Have you read this?

The jury has met, the classes have been chosen and now we’re working against the clock to have everything ready for registration to open on April 1st. As things get done behind the scenes, Kathe does the hard work of creating the class registration site and massaging the software into obedience. There’s never been a better woman for the task, which involves talking to dozens of instructors about class details, artist profiles and good images. While she does that, I (Astrig) have the lovely job of fleshing out our evening programs and meeting with artists to make the sparkle side of the week happen.

Jan Cunningham, Brenda Page and Betsy Alspach

The other day I had the pleasure of lunching with Betsy, Jan and Brenda to talk about an Antique Spinning Wheel Class the jury chose for Friday, September 6, 9-1 pm. My agenda was to convince them to stay for the entire day and share their passion and their stories. Imagine a gathering of four women who have earned their silver hair and are passionate about everything that spins any kind of fiber into yarn & thread…we interrupted each other constantly, laughed, traded favorite books and stories and before we blinked, three hours had passed.

A few of Jan and Brenda’s wheels that will come to Fiber College this Fall

Knowing that we had talked about more than any of us would remember, we wrote our assignments down and promised to pick an afternoon next week to continue our conversation. Brenda and Jan agreed to write a description for Friday afternoon’s drop in session (remember: Friday is Market Day and entrance is free to everyone!) and I would track down books with references I’ve read to the history of flax and linen in New England. We were going to share these by e-mail but when I started to write back this evening, I thought you might like to see what we’re up to…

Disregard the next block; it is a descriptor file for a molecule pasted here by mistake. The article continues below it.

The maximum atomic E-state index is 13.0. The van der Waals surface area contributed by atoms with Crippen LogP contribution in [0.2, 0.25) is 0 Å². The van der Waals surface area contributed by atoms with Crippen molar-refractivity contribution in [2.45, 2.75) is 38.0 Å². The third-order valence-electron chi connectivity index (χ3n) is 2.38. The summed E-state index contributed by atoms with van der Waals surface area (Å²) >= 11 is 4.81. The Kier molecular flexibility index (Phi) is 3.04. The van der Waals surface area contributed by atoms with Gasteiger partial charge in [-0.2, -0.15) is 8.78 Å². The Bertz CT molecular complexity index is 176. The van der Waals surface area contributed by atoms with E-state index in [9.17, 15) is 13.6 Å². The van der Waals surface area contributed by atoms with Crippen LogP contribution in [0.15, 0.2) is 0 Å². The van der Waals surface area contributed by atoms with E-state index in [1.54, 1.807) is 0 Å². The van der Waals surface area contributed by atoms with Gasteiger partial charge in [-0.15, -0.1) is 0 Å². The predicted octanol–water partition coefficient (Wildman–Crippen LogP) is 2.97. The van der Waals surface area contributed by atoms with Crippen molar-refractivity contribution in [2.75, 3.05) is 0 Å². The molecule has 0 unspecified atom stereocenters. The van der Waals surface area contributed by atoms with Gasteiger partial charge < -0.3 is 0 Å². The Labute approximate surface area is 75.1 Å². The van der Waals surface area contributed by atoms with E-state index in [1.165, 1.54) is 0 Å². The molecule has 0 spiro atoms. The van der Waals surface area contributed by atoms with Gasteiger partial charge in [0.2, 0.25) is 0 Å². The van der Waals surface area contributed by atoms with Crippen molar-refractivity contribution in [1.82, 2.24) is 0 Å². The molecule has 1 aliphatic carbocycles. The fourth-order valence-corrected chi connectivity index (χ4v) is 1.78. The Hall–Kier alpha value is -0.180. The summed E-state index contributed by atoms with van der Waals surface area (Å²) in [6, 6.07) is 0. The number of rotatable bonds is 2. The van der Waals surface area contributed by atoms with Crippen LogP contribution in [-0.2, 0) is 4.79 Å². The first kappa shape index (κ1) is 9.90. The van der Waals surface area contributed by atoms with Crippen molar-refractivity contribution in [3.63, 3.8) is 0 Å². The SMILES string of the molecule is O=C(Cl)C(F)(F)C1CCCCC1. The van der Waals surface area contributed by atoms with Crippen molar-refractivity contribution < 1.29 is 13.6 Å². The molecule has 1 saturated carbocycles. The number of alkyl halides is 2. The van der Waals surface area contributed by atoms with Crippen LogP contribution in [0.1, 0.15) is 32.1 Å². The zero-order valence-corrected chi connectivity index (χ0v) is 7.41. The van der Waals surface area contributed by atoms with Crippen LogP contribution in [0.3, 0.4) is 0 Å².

Brenda and Jan described Friday afternoon (September 6, 2019) this way:

Join Jan Cunningham and Brenda Page for an afternoon celebrating our textile heritage and the pleasures of using antique wheels and textile tools.
Jan and Brenda love to find, clean up, and rehabilitate antique wheels to get them spinning again.   
They will have a variety of wool wheels and flax wheels for you to explore.  They will share how these tools were used, will demonstrate spinning and plying on great (or walking) wheels, and demonstrate spinning with home-grown line flax and tow.       
In addition, they will show how flax was (and is) processed at home, from field to fabric.  Jan will enthusiastically share the history of flax production in Midcoast Maine, which at one time produced some of the finest flax and flax seed in the world.  Brenda and Jan will demonstrate the labor-intensive process of changing flax into linen—steps with the intriguing names of rippling, breaking, scutching, and hackling—and Brenda will demonstrate weaving linen tape on an antique tape loom. 
Please bring in your old wheels and mystery textile tools!  Throughout the afternoon, Jan and Brenda will have an antique wheel “show and tell.”  Both love to talk about old wheels, to share what the wheels reveal about their past, and help assess whether they can be brought alive again.  Many wheels have makers’ marks, identifying styles, and regional characteristics that can help you learn more about your wheel’s history and background.  And most wheels can be brought back to life, some with a few minor adjustments, others with more major renovations.